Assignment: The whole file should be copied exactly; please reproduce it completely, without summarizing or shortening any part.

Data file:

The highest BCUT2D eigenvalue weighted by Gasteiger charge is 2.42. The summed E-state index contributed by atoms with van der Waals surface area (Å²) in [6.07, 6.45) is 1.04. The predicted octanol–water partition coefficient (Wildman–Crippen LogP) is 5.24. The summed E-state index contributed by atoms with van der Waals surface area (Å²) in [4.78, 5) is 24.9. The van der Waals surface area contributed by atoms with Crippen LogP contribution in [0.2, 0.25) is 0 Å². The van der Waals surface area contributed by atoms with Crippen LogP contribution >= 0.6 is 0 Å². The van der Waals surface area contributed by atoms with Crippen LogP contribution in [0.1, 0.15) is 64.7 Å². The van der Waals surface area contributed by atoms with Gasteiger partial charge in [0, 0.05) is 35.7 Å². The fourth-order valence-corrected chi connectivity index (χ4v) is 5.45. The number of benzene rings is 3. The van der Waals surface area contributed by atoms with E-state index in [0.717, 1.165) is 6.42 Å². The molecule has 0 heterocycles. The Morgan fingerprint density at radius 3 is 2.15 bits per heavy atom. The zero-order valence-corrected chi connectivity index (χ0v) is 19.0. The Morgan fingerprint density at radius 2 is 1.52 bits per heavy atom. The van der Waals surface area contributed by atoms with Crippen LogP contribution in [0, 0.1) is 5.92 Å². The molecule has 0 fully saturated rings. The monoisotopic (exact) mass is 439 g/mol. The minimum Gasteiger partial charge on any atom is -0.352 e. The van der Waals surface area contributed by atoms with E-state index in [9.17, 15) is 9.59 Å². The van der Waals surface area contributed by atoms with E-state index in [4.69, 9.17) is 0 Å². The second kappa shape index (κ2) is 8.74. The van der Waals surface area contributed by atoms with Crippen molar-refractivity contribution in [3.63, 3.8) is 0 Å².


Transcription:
The highest BCUT2D eigenvalue weighted by Gasteiger charge is 2.42. The summed E-state index contributed by atoms with van der Waals surface area (Å²) in [6.07, 6.45) is 1.04. The predicted octanol–water partition coefficient (Wildman–Crippen LogP) is 5.24. The summed E-state index contributed by atoms with van der Waals surface area (Å²) in [4.78, 5) is 24.9. The van der Waals surface area contributed by atoms with Crippen LogP contribution in [0.2, 0.25) is 0 Å². The van der Waals surface area contributed by atoms with Crippen LogP contribution >= 0.6 is 0 Å². The van der Waals surface area contributed by atoms with Crippen LogP contribution in [0.1, 0.15) is 64.7 Å². The van der Waals surface area contributed by atoms with Gasteiger partial charge in [0, 0.05) is 35.7 Å². The fourth-order valence-corrected chi connectivity index (χ4v) is 5.45. The number of benzene rings is 3. The van der Waals surface area contributed by atoms with E-state index in [0.717, 1.165) is 6.42 Å². The molecule has 0 heterocycles. The Morgan fingerprint density at radius 3 is 2.15 bits per heavy atom. The zero-order valence-corrected chi connectivity index (χ0v) is 19.0. The Morgan fingerprint density at radius 2 is 1.52 bits per heavy atom. The van der Waals surface area contributed by atoms with Crippen LogP contribution in [0, 0.1) is 5.92 Å². The molecule has 0 fully saturated rings. The monoisotopic (exact) mass is 439 g/mol. The minimum Gasteiger partial charge on any atom is -0.352 e. The van der Waals surface area contributed by atoms with E-state index in [9.17, 15) is 9.59 Å². The van der Waals surface area contributed by atoms with E-state index in [4.69, 9.17) is 0 Å². The second kappa shape index (κ2) is 8.74. The van der Waals surface area contributed by atoms with Crippen molar-refractivity contribution in [3.63, 3.8) is 0 Å².